That is a question most of us tend to ask ourselves or others.
Language is “the infinite use of finite means.” – Wilhelm von Humboldt
We have great literature in our native languages, it helps us talk to, and understand each other and it is vital that we speak it (especially for smaller, endangered language communities) so that it is preserved in some form in the future. So why should we speak English?
The global language was brought to our land along with their original speakers, about 400 years ago. We know the rest of that story, but can you imagine the Indian subcontinent before that time? How were people to learn any of our 1000+ languages just to have a conversation with someone from outside the state? Like the Railways, the English language stayed on long after they left, in a less concrete and far more profound way.
The world is built around an idea of convenience, be it in work, travel, communication, health, or any other aspect of life. English plays a pivotal role not just in communication but also helps foster these paths that make lives better.
An item can have multiple names or attributes in one language, but these names may not be mutually recognisable by one another. In the Malayalam language, ‘marichini’, ‘kolli’, ‘cheeni’ and ‘kappa’ all refer to the English ‘tapioca’. In a standard setting, people tend to use English alternatives to address things that are vernacularly named differently in different areas. A typical example of a standard setup is the Media. Newspapers need to have the non-dialectal, standard language so that all its readers can understand the same way.
Complex expressions in other languages could be simplified in English without losing the meaning. While a certain aesthetic sense may be lost in translation for some cases due to cultural incongruity, English retains the universals of any language because English in itself contains several-hundred-word borrowings and grammar influences from other languages.
A lot of things used universally may or may not have vernacular names, but their English equivalents are equally acceptable in a language. Plastic, Computer, Shoes, Names of primary colours, Switch, Fridge, Fan, Machine, News, Bus, Current, etc. are global words derived from English roots.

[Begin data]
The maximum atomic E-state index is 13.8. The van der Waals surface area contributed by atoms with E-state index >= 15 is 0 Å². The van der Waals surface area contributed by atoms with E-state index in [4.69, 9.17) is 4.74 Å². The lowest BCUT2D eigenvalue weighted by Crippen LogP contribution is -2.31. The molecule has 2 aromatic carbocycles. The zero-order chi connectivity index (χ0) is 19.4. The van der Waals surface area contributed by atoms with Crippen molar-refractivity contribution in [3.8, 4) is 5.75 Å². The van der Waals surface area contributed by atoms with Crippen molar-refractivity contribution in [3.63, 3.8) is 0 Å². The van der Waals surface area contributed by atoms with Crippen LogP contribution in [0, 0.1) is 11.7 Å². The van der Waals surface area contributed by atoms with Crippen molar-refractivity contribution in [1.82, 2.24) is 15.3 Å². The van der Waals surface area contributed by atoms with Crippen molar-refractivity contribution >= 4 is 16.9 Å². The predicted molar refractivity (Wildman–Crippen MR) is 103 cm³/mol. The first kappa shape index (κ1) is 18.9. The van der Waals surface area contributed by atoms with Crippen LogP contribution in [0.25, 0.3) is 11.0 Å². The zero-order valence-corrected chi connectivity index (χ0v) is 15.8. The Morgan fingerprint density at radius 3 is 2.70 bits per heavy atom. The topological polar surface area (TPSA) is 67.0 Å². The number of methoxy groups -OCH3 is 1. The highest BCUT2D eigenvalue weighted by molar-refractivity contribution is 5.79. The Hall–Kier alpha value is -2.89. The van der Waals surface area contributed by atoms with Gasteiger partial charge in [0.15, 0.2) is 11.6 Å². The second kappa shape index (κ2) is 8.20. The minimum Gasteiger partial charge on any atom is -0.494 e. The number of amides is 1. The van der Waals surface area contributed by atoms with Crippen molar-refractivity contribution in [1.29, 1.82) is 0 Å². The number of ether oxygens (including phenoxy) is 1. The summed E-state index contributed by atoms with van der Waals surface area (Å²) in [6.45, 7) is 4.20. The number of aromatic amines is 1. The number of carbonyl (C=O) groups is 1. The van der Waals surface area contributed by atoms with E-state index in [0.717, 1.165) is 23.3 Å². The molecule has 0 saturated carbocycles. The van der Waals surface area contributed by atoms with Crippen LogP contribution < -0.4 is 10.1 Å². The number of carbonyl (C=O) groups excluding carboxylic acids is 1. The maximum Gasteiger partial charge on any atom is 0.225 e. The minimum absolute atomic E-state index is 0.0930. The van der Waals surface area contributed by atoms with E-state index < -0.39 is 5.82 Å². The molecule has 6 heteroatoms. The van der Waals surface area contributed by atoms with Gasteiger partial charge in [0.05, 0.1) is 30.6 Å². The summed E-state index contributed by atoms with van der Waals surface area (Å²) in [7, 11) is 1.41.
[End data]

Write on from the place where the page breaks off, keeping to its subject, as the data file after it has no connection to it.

One might have had to learn basic phrases in a language of the place that they’re travelling to, to get around. These days one can just book a flight and move instantaneously as there must be atleast a few, if not many people who speak English anywhere around the globe.
In a corporate workplace, or any other, for that matter, speaking good English is essential for your job development. In meetings and presentations, and while conveying ideas to your boss, getting your point across is important. Most offices have a cosmopolitan setting, where people are multilingual and prefer English as a common medium. In BPOs, Marketing, and PR offices, speaking good English will uplift your career.
These days, Social Media has translation and typing in multiple languages but posting an update on English fetches maximum audience. It also lets one interact with any person across the world.
Education pulls in students from all walks of life. It is important that they stick together and understand each other, irrespective of their social, cultural and economic diversities. Learning English comes a long way in the learning and bonding process.
Whether you’ve dreamt of living in New York City or London or Sydney or Toronto, you’re going to need to speak English. Moving to a first-world country not only legally requires you to pass an English fluency test, but it is also challenging to get around with ease without speaking good English.
Now that you know why should we speak English, but are you learning English the right way? Find out.